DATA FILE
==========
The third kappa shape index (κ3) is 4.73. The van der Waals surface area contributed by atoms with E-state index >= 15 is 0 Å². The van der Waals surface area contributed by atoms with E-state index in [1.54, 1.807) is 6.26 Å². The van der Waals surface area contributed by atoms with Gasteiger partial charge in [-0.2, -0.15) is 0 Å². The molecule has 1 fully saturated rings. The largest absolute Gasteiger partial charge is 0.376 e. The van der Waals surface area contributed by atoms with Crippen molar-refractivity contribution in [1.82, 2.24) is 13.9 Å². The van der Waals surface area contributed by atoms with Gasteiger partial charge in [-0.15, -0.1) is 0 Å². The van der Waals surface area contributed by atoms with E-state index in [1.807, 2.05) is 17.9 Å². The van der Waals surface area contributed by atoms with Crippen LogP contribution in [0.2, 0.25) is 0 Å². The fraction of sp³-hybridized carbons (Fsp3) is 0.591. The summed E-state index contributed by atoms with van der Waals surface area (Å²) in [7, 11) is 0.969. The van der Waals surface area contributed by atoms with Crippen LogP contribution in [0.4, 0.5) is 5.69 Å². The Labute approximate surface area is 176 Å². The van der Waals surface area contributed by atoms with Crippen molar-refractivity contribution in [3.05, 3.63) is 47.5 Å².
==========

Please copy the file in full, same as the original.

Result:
The third kappa shape index (κ3) is 4.73. The van der Waals surface area contributed by atoms with E-state index >= 15 is 0 Å². The van der Waals surface area contributed by atoms with E-state index in [1.54, 1.807) is 6.26 Å². The van der Waals surface area contributed by atoms with Gasteiger partial charge in [-0.2, -0.15) is 0 Å². The molecule has 1 fully saturated rings. The largest absolute Gasteiger partial charge is 0.376 e. The van der Waals surface area contributed by atoms with Crippen molar-refractivity contribution in [1.82, 2.24) is 13.9 Å². The van der Waals surface area contributed by atoms with Gasteiger partial charge in [-0.15, -0.1) is 0 Å². The van der Waals surface area contributed by atoms with E-state index in [1.807, 2.05) is 17.9 Å². The van der Waals surface area contributed by atoms with Crippen LogP contribution in [0.2, 0.25) is 0 Å². The fraction of sp³-hybridized carbons (Fsp3) is 0.591. The summed E-state index contributed by atoms with van der Waals surface area (Å²) in [7, 11) is 0.969. The van der Waals surface area contributed by atoms with Crippen LogP contribution in [0.4, 0.5) is 5.69 Å². The Labute approximate surface area is 176 Å². The van der Waals surface area contributed by atoms with Crippen molar-refractivity contribution in [3.05, 3.63) is 47.5 Å².